August 21, 1998
Contact: Beth Fox
NASHVILLE, Tenn. -- The Vanderbilt University class of 2002 will vow to honor Vanderbilt's long tradition of academic integrity Aug. 26, as they become the first class to sign a copy of the honor code for permanent display.
The signing ceremony, which will include remarks by Chancellor Joe B. Wyatt, will be the first public declaration of commitment to the honor code by Vanderbilt's newest students. The incoming freshmen's signatures will later be framed and will hang in the Sarratt Student Center as a tribute to the honor code.
All faculty, staff, students and community members who wish to witness the event, the first of its kind at Vanderbilt, may attend.
The ceremony is sponsored by the Undergraduate Honor Council, which is hoping the signing and framing will be the start of a new tradition.
"The students of the next several years will be a fortunate student body, because they will get to take part in the metamorphosis of a community of teachers and students," said Carl Petersen, public affairs officer for the Undergraduate Honor Council.
The honor code has been in existence since 1875. Although it has evolved over the years, its goal is still the same, Peterson said.
"Students holding their friends and classmates accountable for their actions - students upholding the integrity and quality of a Vanderbilt degree for themselves and future Commodores - is the true spirit of an honor code."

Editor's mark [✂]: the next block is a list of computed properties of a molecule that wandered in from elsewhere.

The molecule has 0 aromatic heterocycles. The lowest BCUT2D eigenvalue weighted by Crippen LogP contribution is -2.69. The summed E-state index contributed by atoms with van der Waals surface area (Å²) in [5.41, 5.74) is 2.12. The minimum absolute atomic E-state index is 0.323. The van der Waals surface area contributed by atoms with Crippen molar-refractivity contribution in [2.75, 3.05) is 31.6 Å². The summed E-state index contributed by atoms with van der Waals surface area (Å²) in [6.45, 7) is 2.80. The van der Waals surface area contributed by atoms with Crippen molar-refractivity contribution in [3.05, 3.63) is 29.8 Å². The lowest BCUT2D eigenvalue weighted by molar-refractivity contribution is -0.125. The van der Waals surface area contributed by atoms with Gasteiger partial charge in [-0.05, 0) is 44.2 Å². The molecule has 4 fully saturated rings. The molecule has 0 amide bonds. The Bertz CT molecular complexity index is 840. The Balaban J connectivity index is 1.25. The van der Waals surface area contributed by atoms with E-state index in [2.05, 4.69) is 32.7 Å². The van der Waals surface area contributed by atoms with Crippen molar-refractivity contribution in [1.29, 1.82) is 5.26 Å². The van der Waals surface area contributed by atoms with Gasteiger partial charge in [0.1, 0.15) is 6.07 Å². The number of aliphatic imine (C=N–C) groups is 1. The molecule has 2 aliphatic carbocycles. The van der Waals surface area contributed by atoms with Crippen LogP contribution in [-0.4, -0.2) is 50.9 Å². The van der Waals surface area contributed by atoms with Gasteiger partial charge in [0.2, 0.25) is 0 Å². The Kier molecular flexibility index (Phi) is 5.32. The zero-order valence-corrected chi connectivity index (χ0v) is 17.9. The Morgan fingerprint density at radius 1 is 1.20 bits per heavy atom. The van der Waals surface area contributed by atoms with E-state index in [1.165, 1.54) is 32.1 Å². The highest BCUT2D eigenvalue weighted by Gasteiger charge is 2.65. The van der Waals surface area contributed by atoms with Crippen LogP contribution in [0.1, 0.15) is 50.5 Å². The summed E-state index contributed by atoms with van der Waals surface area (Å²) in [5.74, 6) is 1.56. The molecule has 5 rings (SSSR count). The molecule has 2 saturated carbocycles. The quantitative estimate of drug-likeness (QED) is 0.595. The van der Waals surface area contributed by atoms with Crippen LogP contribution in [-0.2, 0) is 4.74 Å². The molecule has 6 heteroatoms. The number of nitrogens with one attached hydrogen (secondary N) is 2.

The Undergraduate Honor Council, which was established first as the Honor Committee in 1900, not only secures justice for all students under the honor code, but fosters an environment that holds honor as the ultimate personal achievement, Peterson said.
The Undergraduate Honor Council has worked recently to bring to Vanderbilt a new awareness of the honor code, in part by reproducing and distributing "Ye Old Book," a booklet which was distributed to incoming freshmen in 1929. It contains a number of speeches given by notable professors and administrators at that time, as well as a copy of the honor code as it was stated in that year.
Vanderbilt University is a private research university of approximately
5,900 undergraduates and 4,300 graduate and professional students. Founded
in 1873, the University comprises 10 schools, a public policy institute,
a distinguished medical center and The Freedom Forum First Amendment Center.
Vanderbilt offers undergraduate programs in the liberal arts and sciences,
education and human development, engineering and music, and a full range
of graduate and professional degrees.
For more news about Vanderbilt, visit the News and Public Affairs home page on the Internet at http://www.vanderbilt.edu/News.